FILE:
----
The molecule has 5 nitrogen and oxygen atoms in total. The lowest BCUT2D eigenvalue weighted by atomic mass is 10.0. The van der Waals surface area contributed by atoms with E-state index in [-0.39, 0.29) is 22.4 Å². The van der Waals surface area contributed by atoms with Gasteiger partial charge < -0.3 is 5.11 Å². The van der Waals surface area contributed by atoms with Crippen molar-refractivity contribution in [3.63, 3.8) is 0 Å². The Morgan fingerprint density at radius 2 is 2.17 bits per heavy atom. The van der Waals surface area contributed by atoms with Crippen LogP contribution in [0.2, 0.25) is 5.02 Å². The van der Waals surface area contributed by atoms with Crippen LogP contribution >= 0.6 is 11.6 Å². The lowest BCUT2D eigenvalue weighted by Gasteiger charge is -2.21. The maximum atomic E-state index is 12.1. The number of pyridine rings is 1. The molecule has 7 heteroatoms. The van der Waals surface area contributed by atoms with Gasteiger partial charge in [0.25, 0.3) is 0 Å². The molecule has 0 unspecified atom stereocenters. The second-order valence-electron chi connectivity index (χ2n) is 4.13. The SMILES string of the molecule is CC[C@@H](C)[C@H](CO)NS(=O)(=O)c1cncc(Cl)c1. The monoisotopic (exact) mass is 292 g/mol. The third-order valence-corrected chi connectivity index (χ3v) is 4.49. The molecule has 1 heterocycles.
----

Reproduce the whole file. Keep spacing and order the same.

The molecule has 5 nitrogen and oxygen atoms in total. The lowest BCUT2D eigenvalue weighted by atomic mass is 10.0. The van der Waals surface area contributed by atoms with E-state index in [-0.39, 0.29) is 22.4 Å². The van der Waals surface area contributed by atoms with Gasteiger partial charge < -0.3 is 5.11 Å². The van der Waals surface area contributed by atoms with Crippen molar-refractivity contribution in [3.63, 3.8) is 0 Å². The Morgan fingerprint density at radius 2 is 2.17 bits per heavy atom. The van der Waals surface area contributed by atoms with Crippen LogP contribution in [0.2, 0.25) is 5.02 Å². The van der Waals surface area contributed by atoms with Crippen LogP contribution >= 0.6 is 11.6 Å². The lowest BCUT2D eigenvalue weighted by Gasteiger charge is -2.21. The maximum atomic E-state index is 12.1. The number of pyridine rings is 1. The molecule has 7 heteroatoms. The van der Waals surface area contributed by atoms with Gasteiger partial charge in [0.25, 0.3) is 0 Å². The molecule has 0 unspecified atom stereocenters. The second-order valence-electron chi connectivity index (χ2n) is 4.13. The SMILES string of the molecule is CC[C@@H](C)[C@H](CO)NS(=O)(=O)c1cncc(Cl)c1. The monoisotopic (exact) mass is 292 g/mol. The third-order valence-corrected chi connectivity index (χ3v) is 4.49. The molecule has 1 heterocycles.